This will vary, of course, but most people find they need to contact the following types of companies. Doing so will ensure you receive timely service for either closing, opening, or transferring your accounts.

  • Electricity
  • Fuel (oil or gas)
  • Internet/TV/telephone
  • Cellular service (change of address)
  • Water and sewer
  • Waste removal
  • Amazon deliveries
  • Medication subscriptions
  • Magazine and newspaper subscriptions
  • Prepared meals

As you prepare to move, consider any recurring deliveries you may receive. One way to ensure you don’t miss anything is to look over your credit card bill, automatic withdrawals, and checkbook to pinpoint recurring payments you make.

Moving Made Easy

Moving is a massive undertaking with many details to juggle. Contact us today if you’re interested in hiring a professional moving company to remove some of the burdens and do the heavy lifting. We’re happy to provide you with a free quote or answer any questions you may have.


6 Ways to Make Your Relocation Easier When Moving on Short Notice

Moving on short notice can be challenging, especially if you own many things you need to pack. Fortunately, there are ways to make relocating easier for yourself and other household members. You can move quickly by maintaining a sense of calm, having a plan, and staying focused on your mission. Below, we’ve outlined six steps to making your last-minute household relocation a success.

1. Have a Plan

It’s easy to panic when you’ve got a last-minute relocation approaching. Making a quick plan can help squash feelings of panic and can also help you stay on task. Your moving plan should include details such as:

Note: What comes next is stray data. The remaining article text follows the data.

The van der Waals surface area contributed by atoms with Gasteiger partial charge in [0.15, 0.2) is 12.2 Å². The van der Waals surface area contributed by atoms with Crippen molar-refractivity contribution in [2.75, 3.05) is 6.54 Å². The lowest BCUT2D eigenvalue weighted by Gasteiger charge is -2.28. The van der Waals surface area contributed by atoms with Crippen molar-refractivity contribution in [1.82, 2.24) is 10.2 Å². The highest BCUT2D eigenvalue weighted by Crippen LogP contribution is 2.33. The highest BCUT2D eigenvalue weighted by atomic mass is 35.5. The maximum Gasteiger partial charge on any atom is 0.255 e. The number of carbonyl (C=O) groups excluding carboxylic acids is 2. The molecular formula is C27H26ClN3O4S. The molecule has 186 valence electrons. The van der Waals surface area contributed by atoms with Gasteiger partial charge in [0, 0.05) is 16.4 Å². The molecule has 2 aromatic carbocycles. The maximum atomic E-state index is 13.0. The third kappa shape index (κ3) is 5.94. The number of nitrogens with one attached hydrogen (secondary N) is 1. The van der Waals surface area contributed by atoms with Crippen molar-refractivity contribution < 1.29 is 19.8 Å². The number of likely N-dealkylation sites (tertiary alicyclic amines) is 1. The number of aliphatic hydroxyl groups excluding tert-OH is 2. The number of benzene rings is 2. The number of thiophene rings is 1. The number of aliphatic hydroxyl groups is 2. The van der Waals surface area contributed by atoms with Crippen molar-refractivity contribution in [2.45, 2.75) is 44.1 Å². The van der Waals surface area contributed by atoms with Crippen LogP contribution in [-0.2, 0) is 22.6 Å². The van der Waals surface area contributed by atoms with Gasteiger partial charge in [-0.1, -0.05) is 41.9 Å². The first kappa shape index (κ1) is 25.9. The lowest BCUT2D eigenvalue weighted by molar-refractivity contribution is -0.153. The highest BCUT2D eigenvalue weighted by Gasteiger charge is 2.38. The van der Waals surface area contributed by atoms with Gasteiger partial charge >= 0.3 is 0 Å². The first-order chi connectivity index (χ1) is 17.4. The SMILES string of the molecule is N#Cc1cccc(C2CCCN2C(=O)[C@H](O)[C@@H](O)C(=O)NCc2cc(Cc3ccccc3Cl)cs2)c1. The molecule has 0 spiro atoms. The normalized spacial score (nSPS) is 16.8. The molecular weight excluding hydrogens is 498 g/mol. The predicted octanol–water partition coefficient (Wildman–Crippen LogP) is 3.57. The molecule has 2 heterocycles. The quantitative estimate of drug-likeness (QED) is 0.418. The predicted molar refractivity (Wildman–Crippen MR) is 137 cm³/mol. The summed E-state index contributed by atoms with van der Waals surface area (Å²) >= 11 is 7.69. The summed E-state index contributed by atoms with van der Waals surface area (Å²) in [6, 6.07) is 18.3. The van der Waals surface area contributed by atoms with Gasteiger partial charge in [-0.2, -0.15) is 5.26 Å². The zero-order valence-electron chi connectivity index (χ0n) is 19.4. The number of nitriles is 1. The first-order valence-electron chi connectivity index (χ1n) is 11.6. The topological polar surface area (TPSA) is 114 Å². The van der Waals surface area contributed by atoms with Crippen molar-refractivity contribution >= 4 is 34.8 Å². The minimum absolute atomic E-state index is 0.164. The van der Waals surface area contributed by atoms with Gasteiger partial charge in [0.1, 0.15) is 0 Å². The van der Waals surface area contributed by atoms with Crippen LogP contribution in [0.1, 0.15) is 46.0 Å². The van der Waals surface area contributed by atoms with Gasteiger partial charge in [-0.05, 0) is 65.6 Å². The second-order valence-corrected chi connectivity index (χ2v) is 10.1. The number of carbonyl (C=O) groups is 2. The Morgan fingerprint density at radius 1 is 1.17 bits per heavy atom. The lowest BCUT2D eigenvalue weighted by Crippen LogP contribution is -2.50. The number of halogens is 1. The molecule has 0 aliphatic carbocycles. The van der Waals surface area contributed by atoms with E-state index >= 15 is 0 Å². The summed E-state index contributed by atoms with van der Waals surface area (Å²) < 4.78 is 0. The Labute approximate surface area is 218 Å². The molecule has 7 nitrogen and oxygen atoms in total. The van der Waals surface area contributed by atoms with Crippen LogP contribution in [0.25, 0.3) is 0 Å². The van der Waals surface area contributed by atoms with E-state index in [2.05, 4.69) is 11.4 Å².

• What you need to do before your relocation
  • Who is responsible for completing each task
  • What is your budget for each task
  • What materials you’ll need to get the work done

2. Stay Calm

It doesn’t help to lay awake at night feeling anxiety over your upcoming relocation. Take steps to promote feelings of calm. You might try meditating, napping, and taking time to engage in occasional recreational activities. The calmer you feel about your upcoming relocation, the easier it will be to get your work done.

3. Focus Less on Staying Organized – Focus More On Speed

When you’re moving on short notice, you need to find ways to streamline your work. Labeling boxes is essential but consider not listing every item in detail on each box. You also probably don’t have the time to do a thorough sort before placing your belongings into boxes. Instead, focus on packing as quickly as possible to get it done. Plan to sort out items when unpacking after you complete your relocation.

4. Spend Less Time Decluttering

Decluttering is a good activity — when you have lots of time. Downsizing before a standard relocation can help control costs by reducing the volume of stuff moving from your old home to your new home.

But decluttering and downsizing take time: lots and lots of time. You probably won’t have that time for this relocation. So, assume you’ll be moving things you don’t need. Then, you can declutter and downsize when you arrive.

5. Get Help From Friends

Now more than ever, you need help from your friends. Work together with friends to pack boxes, dismantle furniture, acquire supplies and keep the process moving. Don’t try to do this on your own!

To make this experience more fun for your friends and reward them for their help, buy pizzas to keep them fed and happy. Have packing “parties” with music or movies playing in the background.